Re: omega-point-deity (was: from Italy about exi)

From: Anders Sandberg (
Date: Thu Jul 06 2000 - 07:10:22 MDT writes:

> In a message dated 7/6/00 2:09:54 AM Pacific Daylight Time,
> writes:
> << Tipler et al. actually once proved some powerful theorems about open
> universes, showing that it was not possible to close them by
> rearranging the matter inside. >>
> In his Theory of Immortality, though, he does give an example of how very
> tiny amounts of energy, over a very long time can rearrange matter in order
> to close the universe in two directions. That example was using a
> butterfly's energy to move the earth from one side of it's orbit around the
> sun to the other side-in about 500 million years!

That is not the same thing. Yes, you can move around the matter in the
universe quite a bit using small impulses and a lot of time and
cleverness. But the theorem actually says you cannot close an open
universe no matter what, it has to do with the spacetime topology and
cannot be changed by merely (say) piling all the matter into a big
ball or something similar. To make matters worse, we have a
cosmological constant to deal with too. Of course, quantum gravity and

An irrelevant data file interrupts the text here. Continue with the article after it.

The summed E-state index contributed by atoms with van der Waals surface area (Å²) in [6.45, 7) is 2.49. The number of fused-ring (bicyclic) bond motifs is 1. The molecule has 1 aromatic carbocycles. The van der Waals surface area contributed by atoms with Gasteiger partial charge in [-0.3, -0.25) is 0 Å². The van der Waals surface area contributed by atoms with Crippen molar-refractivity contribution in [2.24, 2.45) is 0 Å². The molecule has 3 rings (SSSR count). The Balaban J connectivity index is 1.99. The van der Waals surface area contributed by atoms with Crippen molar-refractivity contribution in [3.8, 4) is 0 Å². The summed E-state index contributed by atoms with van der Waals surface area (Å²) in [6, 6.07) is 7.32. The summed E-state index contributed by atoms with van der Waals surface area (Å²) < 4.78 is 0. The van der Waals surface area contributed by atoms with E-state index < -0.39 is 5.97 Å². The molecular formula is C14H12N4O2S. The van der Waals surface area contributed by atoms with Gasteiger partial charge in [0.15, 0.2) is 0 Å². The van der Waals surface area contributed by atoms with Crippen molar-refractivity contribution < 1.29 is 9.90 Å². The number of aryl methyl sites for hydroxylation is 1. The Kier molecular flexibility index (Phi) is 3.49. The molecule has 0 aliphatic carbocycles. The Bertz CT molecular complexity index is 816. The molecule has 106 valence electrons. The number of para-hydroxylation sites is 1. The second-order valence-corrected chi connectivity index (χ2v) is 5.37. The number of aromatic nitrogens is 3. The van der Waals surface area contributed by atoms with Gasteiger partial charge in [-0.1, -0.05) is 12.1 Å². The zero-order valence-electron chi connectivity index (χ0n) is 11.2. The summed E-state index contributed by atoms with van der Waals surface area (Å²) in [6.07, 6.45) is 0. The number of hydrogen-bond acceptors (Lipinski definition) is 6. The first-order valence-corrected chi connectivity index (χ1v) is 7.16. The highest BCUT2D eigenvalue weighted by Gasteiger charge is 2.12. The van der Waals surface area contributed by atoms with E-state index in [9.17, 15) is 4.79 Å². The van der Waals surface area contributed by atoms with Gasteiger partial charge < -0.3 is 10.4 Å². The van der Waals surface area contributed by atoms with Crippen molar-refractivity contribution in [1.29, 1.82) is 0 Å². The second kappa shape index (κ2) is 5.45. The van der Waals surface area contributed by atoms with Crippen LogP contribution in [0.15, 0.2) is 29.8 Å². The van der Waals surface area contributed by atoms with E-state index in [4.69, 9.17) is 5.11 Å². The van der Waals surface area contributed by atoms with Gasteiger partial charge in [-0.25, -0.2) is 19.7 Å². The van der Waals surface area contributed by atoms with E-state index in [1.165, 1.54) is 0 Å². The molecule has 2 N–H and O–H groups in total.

such things may complicate things enough to enable closure, but that
remains in the realm of wishing for the moment.

> <<Sure, but that is not good evidence for Tiplers position. If he had
> made a plausible sketch of such a system or showed some theorem that
> implied the existence of high-energy complex systems he would be on
> much steadier ground. Now he is just assuming that it must be
> possible, a bit like a space program assuming that before landing we
> will have come up with a way of landing softly...>>
> Well, what Tipler left out, Hans Moravec put in, with his Neutron Star
> computers-or neutronium computations-however one wants to state this.

Well, a neuron star is a nice thing when you want to resurrect your
relatives all the way back to pre-dynastic Egypt and other small
projects :-) But it doesn't give you the real, infinite
calculations/memory storage, Omega Point. Accept no substitutes :-)

> One of the great failures over the last 55 years has been the
> failure to produce a successful, commercial, fusion power plant. My
> point is that at least with tokamaks and stellerators, the greatest
> physical problem is plasma "turbulence" or variation of the plasma
> stream; which tends to quench the super-hot reactions needed to
> produce workable reactors. Call this a serendipity of scientific
> discovery; but such turbulence or variations, can be considered
> "primordially" to be usable as a kind of super-hot computer--in the
> great, great, distant future. Its utility today might be analogous
> to an antimatter-powered pacemaker; doable, but why-ever-fore?

That plasma can be chaotic does not prove that it can be used to
perform useful calculations. I'm not aware of any proofs that plasma
chaos is of the right kind to be Turing-complete, but I can imagine it
is. However, a real physical (nuclear) plasma is a different thing,
and may very well have diffusion or randomness effects that disrupts
the computations.

Anders Sandberg                                      Towards Ascension!                  
GCS/M/S/O d++ -p+ c++++ !l u+ e++ m++ s+/+ n--- h+/* f+ g+ w++ t+ r+ !y

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